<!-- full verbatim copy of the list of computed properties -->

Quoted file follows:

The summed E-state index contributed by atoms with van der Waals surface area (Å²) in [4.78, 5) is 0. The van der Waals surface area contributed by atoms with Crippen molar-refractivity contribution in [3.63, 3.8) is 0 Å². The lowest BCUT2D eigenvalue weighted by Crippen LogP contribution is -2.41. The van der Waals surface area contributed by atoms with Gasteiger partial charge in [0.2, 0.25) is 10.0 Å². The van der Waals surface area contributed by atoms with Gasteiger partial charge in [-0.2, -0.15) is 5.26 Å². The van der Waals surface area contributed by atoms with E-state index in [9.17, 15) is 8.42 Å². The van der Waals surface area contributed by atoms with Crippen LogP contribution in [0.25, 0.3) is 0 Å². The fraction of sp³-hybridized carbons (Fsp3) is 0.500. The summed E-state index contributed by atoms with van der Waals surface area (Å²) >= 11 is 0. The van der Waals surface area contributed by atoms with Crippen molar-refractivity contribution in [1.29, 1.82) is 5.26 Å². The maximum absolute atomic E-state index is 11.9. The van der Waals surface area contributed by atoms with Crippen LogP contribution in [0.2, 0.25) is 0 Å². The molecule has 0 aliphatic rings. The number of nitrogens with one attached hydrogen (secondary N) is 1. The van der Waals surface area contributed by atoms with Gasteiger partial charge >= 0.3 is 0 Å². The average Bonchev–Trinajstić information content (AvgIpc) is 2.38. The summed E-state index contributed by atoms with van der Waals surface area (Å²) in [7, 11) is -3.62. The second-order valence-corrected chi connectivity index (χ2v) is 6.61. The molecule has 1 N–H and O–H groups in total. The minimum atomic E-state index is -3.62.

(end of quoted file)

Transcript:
The summed E-state index contributed by atoms with van der Waals surface area (Å²) in [4.78, 5) is 0. The van der Waals surface area contributed by atoms with Crippen molar-refractivity contribution in [3.63, 3.8) is 0 Å². The lowest BCUT2D eigenvalue weighted by Crippen LogP contribution is -2.41. The van der Waals surface area contributed by atoms with Gasteiger partial charge in [0.2, 0.25) is 10.0 Å². The van der Waals surface area contributed by atoms with Gasteiger partial charge in [-0.2, -0.15) is 5.26 Å². The van der Waals surface area contributed by atoms with E-state index in [9.17, 15) is 8.42 Å². The van der Waals surface area contributed by atoms with Crippen LogP contribution in [0.25, 0.3) is 0 Å². The fraction of sp³-hybridized carbons (Fsp3) is 0.500. The summed E-state index contributed by atoms with van der Waals surface area (Å²) >= 11 is 0. The van der Waals surface area contributed by atoms with Crippen molar-refractivity contribution in [1.29, 1.82) is 5.26 Å². The maximum absolute atomic E-state index is 11.9. The van der Waals surface area contributed by atoms with Crippen LogP contribution in [0.2, 0.25) is 0 Å². The molecule has 0 aliphatic rings. The number of nitrogens with one attached hydrogen (secondary N) is 1. The van der Waals surface area contributed by atoms with Gasteiger partial charge >= 0.3 is 0 Å². The average Bonchev–Trinajstić information content (AvgIpc) is 2.38. The summed E-state index contributed by atoms with van der Waals surface area (Å²) in [7, 11) is -3.62. The second-order valence-corrected chi connectivity index (χ2v) is 6.61. The molecule has 1 N–H and O–H groups in total. The minimum atomic E-state index is -3.62.